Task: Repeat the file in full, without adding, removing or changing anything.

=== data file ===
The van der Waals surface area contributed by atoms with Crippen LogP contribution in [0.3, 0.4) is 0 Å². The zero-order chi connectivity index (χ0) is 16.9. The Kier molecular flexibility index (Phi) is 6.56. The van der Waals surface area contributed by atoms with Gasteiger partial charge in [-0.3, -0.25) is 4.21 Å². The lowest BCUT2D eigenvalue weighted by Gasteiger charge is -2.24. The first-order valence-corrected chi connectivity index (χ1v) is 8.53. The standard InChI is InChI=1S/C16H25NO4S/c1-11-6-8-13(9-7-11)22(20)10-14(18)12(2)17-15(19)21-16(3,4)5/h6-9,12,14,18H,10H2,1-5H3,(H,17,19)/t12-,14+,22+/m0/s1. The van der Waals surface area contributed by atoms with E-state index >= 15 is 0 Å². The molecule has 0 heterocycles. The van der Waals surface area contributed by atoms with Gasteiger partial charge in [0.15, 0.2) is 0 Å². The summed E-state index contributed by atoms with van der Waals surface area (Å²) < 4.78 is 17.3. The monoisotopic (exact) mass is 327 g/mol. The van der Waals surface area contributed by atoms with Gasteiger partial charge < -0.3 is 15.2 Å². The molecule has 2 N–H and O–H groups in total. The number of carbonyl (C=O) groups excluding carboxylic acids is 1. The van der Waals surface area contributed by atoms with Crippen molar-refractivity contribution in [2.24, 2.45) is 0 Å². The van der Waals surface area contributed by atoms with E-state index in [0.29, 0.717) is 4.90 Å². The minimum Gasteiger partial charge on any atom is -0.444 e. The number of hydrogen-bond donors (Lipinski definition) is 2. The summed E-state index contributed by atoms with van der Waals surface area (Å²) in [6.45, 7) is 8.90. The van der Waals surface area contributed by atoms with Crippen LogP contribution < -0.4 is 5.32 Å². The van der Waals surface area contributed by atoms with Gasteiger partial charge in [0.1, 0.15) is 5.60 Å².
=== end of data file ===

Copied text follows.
The van der Waals surface area contributed by atoms with Crippen LogP contribution in [0.3, 0.4) is 0 Å². The zero-order chi connectivity index (χ0) is 16.9. The Kier molecular flexibility index (Phi) is 6.56. The van der Waals surface area contributed by atoms with Gasteiger partial charge in [-0.3, -0.25) is 4.21 Å². The lowest BCUT2D eigenvalue weighted by Gasteiger charge is -2.24. The first-order valence-corrected chi connectivity index (χ1v) is 8.53. The standard InChI is InChI=1S/C16H25NO4S/c1-11-6-8-13(9-7-11)22(20)10-14(18)12(2)17-15(19)21-16(3,4)5/h6-9,12,14,18H,10H2,1-5H3,(H,17,19)/t12-,14+,22+/m0/s1. The van der Waals surface area contributed by atoms with E-state index >= 15 is 0 Å². The molecule has 0 heterocycles. The van der Waals surface area contributed by atoms with Gasteiger partial charge in [0.15, 0.2) is 0 Å². The summed E-state index contributed by atoms with van der Waals surface area (Å²) < 4.78 is 17.3. The monoisotopic (exact) mass is 327 g/mol. The van der Waals surface area contributed by atoms with Gasteiger partial charge < -0.3 is 15.2 Å². The molecule has 2 N–H and O–H groups in total. The number of carbonyl (C=O) groups excluding carboxylic acids is 1. The van der Waals surface area contributed by atoms with Crippen molar-refractivity contribution in [2.24, 2.45) is 0 Å². The van der Waals surface area contributed by atoms with E-state index in [0.29, 0.717) is 4.90 Å². The minimum Gasteiger partial charge on any atom is -0.444 e. The number of hydrogen-bond donors (Lipinski definition) is 2. The summed E-state index contributed by atoms with van der Waals surface area (Å²) in [6.45, 7) is 8.90. The van der Waals surface area contributed by atoms with Crippen LogP contribution < -0.4 is 5.32 Å². The van der Waals surface area contributed by atoms with Gasteiger partial charge in [0.1, 0.15) is 5.60 Å².